DNA Fragmentation and Viability Assay.

Sf-21 cells (0.5 × 106 per 35-mm diameter tissue culture dish) were transfected with 0.5 μg of indicated plasmids using Lipofectin (GIBCO/BRL). Cells were heat-shocked in a 42°C water bath for 30 min beginning at 16 h posttransfection. Viable cells excluding trypan blue were counted at 10–12 h after heat-shock administration as described (14). For DNA fragmentation, cells were collected at 10 h after heat-shock and processed as described (14).

In Vitro Transcription/Translation of Pro-Caspase-3.

Coupled transcription/translation was performed with the T7 polymerase and rabbit reticulocyte lysate kit (Promega), with pKVEpihisCPP32β as template, according to the manufacturer’s instructions. The in vitro translated 35S-labeled pro-caspase-3 was purified sequentially on DEAE-Sepharose and Ni2+-resin columns as described (31).

Cell Extract Preparation.

Sf-21 cells (2 × 106 per 60-mm diameter tissue culture dish) were treated either with actinomycin D (1 μg/ml) for 12 h or infected with wt AcMNPV or vP35del, a p35 mutant of AcMNPV, at a multiplicity of infection of 10 plaque-forming units for 24 h. The cells were resuspended in lysis buffer (10 mM Hepes, pH 7.0/2 mM EDTA/0.1% 3-[(3-cholamidopropyl)dimethylammonio]-1-propanesulfonate/5 mM DTT) and subjected to three freeze-thaw cycles. Cell lysates were then clarified by centrifugation and aliquots of the supernatant were stored at −80°C.

In Vitro Activation Assay.

Purified pro-caspase-3 (5 μl) was incubated with the cell extracts at 37°C for 8 h in reaction buffer (50 mM Hepes, pH 7.4/0.1M NaCl/0.1% 3-[(3-cholamidopropyl)dimethylammonio]-1-propanesulfonate/10% sucrose) supplemented with 10 mM DTT. The samples were then mixed with SDS-sample buffer (2% SDS/62.5 mM Tris[center dot]HCl, pH 6.7/15% glycerol/1% 2-mercaptoethanol/0.001% Bromophenol blue) and were resolved on a SDS/12% polyacrylamide gel and visualized using a PhosphorImager (Molecular Dynamics).

Sf-Capase-1 Activation and Western Blot Analysis.

Sf-21 cells (0.5 × 106) were transfected with 1.5 μg of plasmid, pHSc-Epi-pro-Sf-Casp-1 as described above. At 14 h after transfection the cells were heat shocked for 30 min at 42°C. At 4 h after heat shock administration the cells were infected with different viruses at a total multiplicity of infection of 20. In treatments involving coinfections, a multiplicity of infection of 10 for each virus was used maintaining a total multiplicity of infection of 20. Samples were collected at various times indicated. The cells were then lysed in SDS sample buffer and equal volume representing the same cell number were resolved on a SDS/10% polyacrylamide gel. The resolved proteins were then blotted on to a polyvinylidene difluoride membranes (Millipore). The membranes were blocked and incubated with anti-HA.11 mouse IgG (Babco, Richmond, CA), followed by anti-mouse IgG conjugated to horse radish peroxidase. Immunoreactive proteins were visualized with the Enhanced Chemiluminescence Western Blotting System (Amersham).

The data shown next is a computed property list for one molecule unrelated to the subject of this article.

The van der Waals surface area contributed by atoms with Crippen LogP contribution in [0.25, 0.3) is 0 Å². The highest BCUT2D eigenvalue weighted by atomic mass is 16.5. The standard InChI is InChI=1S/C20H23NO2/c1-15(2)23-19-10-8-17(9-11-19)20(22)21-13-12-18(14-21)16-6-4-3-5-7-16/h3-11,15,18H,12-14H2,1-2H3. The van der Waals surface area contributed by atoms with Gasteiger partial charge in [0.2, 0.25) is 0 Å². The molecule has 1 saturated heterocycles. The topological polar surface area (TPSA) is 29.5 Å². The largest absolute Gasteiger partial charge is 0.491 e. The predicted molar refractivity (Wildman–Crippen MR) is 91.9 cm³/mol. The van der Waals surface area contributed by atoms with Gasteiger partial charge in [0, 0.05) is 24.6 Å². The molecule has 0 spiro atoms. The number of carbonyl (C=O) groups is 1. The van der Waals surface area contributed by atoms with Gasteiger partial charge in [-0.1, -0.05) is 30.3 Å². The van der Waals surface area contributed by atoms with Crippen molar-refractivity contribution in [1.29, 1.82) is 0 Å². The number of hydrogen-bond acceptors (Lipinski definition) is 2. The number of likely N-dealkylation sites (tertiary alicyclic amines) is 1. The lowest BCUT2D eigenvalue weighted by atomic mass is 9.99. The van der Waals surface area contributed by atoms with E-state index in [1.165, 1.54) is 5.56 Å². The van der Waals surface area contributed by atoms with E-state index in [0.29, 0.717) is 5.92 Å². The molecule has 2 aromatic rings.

Pro-Sf-Caspase-1 and the Mammalian Pro-Caspase-3 Do Not Induce Apoptosis in Sf-21 Cells.

Infection of Sf-21 cells with a P35 mutant of the baculovirus AcMNPV results in apoptosis (5, 11), which is mediated through activation of a caspase activity that is inhibitable by P35 (13). Sf-caspase-1 may be responsible for induction of apoptosis during AcMNPV infection since over expression of the pro-enzyme form during AcMNPV infection results in the induction of apoptosis (9). However, since Sf-21 cells do not require additional protein or RNA synthesis to undergo apoptosis (14), one would predict that the caspase that mediates the apoptotic response probably exists as an inactive zymogen that is activated upon viral infection. To determine if pro-Sf-caspase-1 (35-kDa form) initiates apoptosis in Sf-21 cells in the absence of virus infection, we transiently expressed pro-Sf-caspase-1 under the control of the Drosophila hsp70 promoter (see Materials and Methods). Expression from the plasmid was induced by heat-shock, a procedure that does not induce apoptosis in Sf-21 cells (e.g., see Fig. Fig.11A, lane 1). Under these conditions, pro-Sf-caspase-1 failed to induce apoptosis as evidenced by the absence of DNA laddering (Fig. (Fig.11A, lane 2), the absence of membrane blebbing, and the absence of apoptotic bodies (data not shown), all of which are characteristic of apoptosis in Sf-21 cells (5). However, transient expression of the prodomain-deleted form of Sf-caspase-1, p31, induced membrane blebbing, apoptotic body formation (data not shown), and DNA laddering (Fig. (Fig.11A, lane 3). While expression of either one of the active subunits of Sf-caspase-1, p19 or p12, failed to induce apoptosis (Fig. (Fig.11A lanes 5 and 6), the combined expression of both p19 and p12, induced apoptosis with characteristics similar to those observed for p31 (Fig. (Fig.11A, lane 4).